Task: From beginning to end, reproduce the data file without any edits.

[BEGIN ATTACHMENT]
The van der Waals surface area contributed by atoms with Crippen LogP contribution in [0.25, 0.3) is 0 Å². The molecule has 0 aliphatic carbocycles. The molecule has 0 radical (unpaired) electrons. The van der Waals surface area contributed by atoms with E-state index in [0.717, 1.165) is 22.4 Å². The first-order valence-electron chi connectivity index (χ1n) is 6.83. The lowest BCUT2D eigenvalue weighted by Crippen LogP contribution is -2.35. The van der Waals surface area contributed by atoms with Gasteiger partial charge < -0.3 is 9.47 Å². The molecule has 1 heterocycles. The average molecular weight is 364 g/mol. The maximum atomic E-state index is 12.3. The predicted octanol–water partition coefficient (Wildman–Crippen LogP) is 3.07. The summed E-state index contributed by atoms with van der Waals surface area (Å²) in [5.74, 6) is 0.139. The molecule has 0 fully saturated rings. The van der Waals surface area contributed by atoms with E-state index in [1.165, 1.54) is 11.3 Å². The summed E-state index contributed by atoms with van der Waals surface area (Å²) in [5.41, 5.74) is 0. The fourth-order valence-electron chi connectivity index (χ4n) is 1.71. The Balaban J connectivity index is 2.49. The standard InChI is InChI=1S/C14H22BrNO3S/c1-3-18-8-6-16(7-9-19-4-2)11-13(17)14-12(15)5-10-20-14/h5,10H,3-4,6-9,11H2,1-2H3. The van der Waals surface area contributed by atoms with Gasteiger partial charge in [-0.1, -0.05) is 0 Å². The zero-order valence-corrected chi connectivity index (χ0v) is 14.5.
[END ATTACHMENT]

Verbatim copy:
The van der Waals surface area contributed by atoms with Crippen LogP contribution in [0.25, 0.3) is 0 Å². The molecule has 0 aliphatic carbocycles. The molecule has 0 radical (unpaired) electrons. The van der Waals surface area contributed by atoms with E-state index in [0.717, 1.165) is 22.4 Å². The first-order valence-electron chi connectivity index (χ1n) is 6.83. The lowest BCUT2D eigenvalue weighted by Crippen LogP contribution is -2.35. The van der Waals surface area contributed by atoms with Gasteiger partial charge < -0.3 is 9.47 Å². The molecule has 1 heterocycles. The average molecular weight is 364 g/mol. The maximum atomic E-state index is 12.3. The predicted octanol–water partition coefficient (Wildman–Crippen LogP) is 3.07. The summed E-state index contributed by atoms with van der Waals surface area (Å²) in [5.74, 6) is 0.139. The molecule has 0 fully saturated rings. The van der Waals surface area contributed by atoms with E-state index in [1.165, 1.54) is 11.3 Å². The summed E-state index contributed by atoms with van der Waals surface area (Å²) in [5.41, 5.74) is 0. The fourth-order valence-electron chi connectivity index (χ4n) is 1.71. The Balaban J connectivity index is 2.49. The standard InChI is InChI=1S/C14H22BrNO3S/c1-3-18-8-6-16(7-9-19-4-2)11-13(17)14-12(15)5-10-20-14/h5,10H,3-4,6-9,11H2,1-2H3. The van der Waals surface area contributed by atoms with Gasteiger partial charge in [-0.1, -0.05) is 0 Å². The zero-order valence-corrected chi connectivity index (χ0v) is 14.5.